Earnings season done with. No economic news to speak of. Merger activity dying down. Fund managers sitting on good gains and staring out the window.
Wall Street didn't have a summer last year -- the troubles with Russia and Brazil and
Long Term Capital Management
intervened -- and lately it's looked as though it's trying to slip into those slow and easy rhythms a bit earlier than usual. Stocks have been drifting lower in light volume -- just the sort of thing you see when the buyers head to the beach. Bonds look like they've found their feet. In the coming week, the biggest hurdle the market will face may well be its own lethargy.
Let's hope so. The problem with quiet markets is that people start to think about the horrible things that could happen. Prophecies, when widely held, tend to be self-fulfilling on Wall Street, and furtive glances toward the exits become stampedes. "With Memorial Day coming up, we've got the perfect setup for a quiet week," said Joel Kent, economist at
Lehman Brothers Government Securities
. "But every time the market gets quiet, something exogenous seems to come up."
Kent was talking about the Treasury market, but he might as well have been talking about equities, too, because if the stock market
run into any trouble over the next few weeks, it will probably come at the hands of the bonds. "Right now, rates are pulling back," said Byron Wien, chief investment strategist at
Morgan Stanley Dean Witter
. "But if the long bond goes to 6%, then the stock market's in trouble."
Unfortunately for stocks, the upside for the bond market seems pretty limited on the back of the
Federal Open Market Committee's
move last Tuesday to a tightening bias. "The market's sort of caught in an iron, as they say in sailing," said Wien. "It can't really make much forward progress. Valuations are extreme. News on the economy can't get any better. Stocks are fully priced. So the market is just marking time."
But short of another surge in rates, says
chief technical analyst Greg Nie, the downside for stocks looks pretty limited. Volume over the past week, as the major indices trended lower, was incredibly light -- an amazing thing considering the Fed's change in bias and the options expiration on Friday. "That clearly paints the pullback as an interim one," said Nie, "with no momentum behind it. I would look for a relatively quiet week going into the holiday."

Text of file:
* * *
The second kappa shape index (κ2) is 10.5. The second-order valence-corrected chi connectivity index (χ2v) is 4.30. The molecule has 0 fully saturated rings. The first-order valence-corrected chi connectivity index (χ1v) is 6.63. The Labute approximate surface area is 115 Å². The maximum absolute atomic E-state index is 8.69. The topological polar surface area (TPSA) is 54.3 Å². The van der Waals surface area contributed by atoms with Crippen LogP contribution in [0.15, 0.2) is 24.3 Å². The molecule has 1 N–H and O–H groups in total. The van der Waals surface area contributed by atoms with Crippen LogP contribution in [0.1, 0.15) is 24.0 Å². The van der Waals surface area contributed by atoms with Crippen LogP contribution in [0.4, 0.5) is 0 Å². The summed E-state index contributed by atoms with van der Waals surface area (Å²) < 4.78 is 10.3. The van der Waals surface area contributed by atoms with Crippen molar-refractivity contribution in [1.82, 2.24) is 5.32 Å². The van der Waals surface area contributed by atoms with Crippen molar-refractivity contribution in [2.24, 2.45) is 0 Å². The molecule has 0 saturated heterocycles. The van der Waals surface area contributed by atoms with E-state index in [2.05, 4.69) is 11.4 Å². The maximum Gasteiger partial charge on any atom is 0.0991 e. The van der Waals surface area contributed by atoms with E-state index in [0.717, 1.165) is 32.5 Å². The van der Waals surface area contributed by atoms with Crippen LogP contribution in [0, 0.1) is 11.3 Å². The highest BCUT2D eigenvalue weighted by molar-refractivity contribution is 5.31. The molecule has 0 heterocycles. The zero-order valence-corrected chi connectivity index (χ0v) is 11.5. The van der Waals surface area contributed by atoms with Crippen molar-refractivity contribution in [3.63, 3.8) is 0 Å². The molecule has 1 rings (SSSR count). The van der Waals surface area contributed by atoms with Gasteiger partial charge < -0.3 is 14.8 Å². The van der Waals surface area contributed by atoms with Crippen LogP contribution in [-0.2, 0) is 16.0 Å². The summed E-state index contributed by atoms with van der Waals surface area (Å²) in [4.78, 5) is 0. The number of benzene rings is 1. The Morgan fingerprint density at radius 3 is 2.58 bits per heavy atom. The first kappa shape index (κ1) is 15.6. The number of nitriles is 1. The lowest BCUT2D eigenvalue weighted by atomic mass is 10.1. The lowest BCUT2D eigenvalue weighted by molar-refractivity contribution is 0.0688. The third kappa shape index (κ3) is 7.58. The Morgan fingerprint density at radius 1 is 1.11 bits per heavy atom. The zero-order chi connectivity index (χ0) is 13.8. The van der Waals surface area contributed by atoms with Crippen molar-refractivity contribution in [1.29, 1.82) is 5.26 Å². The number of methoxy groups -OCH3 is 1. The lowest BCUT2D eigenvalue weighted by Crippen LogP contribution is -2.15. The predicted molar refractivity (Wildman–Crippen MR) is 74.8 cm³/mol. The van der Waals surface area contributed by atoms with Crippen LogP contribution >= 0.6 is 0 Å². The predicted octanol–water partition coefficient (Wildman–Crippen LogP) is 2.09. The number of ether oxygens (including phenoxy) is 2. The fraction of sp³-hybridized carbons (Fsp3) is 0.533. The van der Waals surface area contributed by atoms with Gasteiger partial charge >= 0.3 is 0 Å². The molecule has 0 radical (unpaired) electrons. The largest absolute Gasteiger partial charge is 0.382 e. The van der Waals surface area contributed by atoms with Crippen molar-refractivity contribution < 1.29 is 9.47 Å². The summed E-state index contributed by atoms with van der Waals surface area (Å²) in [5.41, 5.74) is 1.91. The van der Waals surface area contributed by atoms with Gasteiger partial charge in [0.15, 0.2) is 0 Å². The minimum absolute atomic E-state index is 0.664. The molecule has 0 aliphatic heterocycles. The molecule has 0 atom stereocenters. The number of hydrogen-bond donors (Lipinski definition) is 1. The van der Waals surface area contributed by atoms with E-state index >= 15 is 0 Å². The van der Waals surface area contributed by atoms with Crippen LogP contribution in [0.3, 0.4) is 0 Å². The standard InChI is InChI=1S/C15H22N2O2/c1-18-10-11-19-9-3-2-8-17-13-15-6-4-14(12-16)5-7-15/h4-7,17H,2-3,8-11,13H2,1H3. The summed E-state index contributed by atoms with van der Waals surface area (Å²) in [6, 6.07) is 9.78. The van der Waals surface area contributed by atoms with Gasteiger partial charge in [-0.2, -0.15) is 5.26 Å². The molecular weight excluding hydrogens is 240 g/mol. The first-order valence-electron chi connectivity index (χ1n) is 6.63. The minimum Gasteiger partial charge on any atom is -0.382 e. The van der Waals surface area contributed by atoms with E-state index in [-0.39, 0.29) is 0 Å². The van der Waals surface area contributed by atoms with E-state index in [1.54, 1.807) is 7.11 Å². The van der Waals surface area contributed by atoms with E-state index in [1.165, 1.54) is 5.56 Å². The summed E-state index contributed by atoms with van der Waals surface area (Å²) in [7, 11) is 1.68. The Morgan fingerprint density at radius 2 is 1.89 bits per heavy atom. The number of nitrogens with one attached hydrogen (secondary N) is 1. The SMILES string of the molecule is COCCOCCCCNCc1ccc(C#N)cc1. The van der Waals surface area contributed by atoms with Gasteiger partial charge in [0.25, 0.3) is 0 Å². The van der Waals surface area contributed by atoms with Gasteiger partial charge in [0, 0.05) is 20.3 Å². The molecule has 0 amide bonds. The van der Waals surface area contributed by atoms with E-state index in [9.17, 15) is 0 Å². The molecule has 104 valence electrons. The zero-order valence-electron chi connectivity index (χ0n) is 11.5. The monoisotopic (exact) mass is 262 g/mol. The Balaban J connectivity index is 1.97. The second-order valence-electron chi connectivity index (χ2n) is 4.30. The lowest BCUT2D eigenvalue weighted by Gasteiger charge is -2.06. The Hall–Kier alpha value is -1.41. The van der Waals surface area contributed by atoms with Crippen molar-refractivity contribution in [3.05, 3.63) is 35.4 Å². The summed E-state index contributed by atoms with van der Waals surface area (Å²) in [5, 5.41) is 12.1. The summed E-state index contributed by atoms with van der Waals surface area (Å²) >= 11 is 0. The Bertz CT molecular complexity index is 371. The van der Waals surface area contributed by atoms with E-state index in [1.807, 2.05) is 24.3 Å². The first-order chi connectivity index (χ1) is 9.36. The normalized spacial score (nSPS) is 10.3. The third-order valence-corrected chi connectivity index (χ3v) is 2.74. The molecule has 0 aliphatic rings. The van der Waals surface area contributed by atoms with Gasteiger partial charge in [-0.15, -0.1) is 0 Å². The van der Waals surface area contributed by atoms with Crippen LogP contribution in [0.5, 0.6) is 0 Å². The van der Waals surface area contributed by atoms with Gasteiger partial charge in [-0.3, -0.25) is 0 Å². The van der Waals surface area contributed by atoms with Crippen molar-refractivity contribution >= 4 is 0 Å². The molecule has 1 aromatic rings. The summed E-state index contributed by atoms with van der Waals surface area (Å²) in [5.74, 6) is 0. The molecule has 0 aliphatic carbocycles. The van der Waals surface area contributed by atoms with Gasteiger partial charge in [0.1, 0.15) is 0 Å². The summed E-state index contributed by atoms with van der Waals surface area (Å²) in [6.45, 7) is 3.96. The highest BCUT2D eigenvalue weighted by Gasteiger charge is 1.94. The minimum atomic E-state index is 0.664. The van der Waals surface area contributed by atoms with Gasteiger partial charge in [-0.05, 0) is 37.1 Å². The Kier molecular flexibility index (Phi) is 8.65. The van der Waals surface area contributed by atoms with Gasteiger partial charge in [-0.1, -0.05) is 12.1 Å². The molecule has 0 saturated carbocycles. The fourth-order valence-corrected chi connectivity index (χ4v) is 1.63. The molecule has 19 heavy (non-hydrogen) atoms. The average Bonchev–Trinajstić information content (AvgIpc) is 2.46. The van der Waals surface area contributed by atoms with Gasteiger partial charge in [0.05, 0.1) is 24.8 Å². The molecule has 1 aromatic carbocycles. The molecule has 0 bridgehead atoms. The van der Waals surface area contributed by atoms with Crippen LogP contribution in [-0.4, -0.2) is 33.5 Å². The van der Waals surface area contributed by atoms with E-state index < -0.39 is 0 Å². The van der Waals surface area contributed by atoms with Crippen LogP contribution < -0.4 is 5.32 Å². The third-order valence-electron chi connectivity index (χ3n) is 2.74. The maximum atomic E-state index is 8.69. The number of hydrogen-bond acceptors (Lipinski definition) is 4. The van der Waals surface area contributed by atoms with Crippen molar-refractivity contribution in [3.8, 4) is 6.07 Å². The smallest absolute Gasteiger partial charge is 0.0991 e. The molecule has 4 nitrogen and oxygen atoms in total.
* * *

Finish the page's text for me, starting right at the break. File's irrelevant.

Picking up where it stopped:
Yet just because the major indices we like to call "the market" don't look like they'll be doing all that much, the stocks that lie under the surface, the small- and mid-caps, might do well nonetheless. Dissatisfied by the recent performance in the big-cap tech and Internet stocks that they were weaned on, it looks like a lot of individual investors are, in good
fashion, kicking the tires on downtrodden issues and taking them out for a spin. And Ed Nicoski, chief investment strategist at
U.S. Bancorp Piper Jaffray
, points out that small- and mid-cap fund managers had loaded up the boat on as much big-cap growth as their charters would allow.
If the move in small- and mid-caps holds, it has been a damn long time coming. Since 1995, the
S&P 600 Smallcap Index
has underperformed the
by more than 100 points. "You should recognize that over long periods of time, small-cap does not lag
behind big-cap," says Hugh Johnson, chief investment officer at
. "Sooner or later, there is a symmetric catching up. If there is, we're going to be talking about small-cap and mid-cap growth for the next 12 months."
It is important to remember that the thing that can kill the small- and mid-caps in their tracks is rising rates. These are generally not companies with huge global presences, so their results are much more dependent on growth in the U.S. economy. And more than their bigger brethren, they often need outside capital to grow. When interest rates go up, so does the cost of capital. Small- and mid-caps have been making great progress lately, but whether they can keep it up will depend greatly on whether Uncle Al holds back from tightening the taps.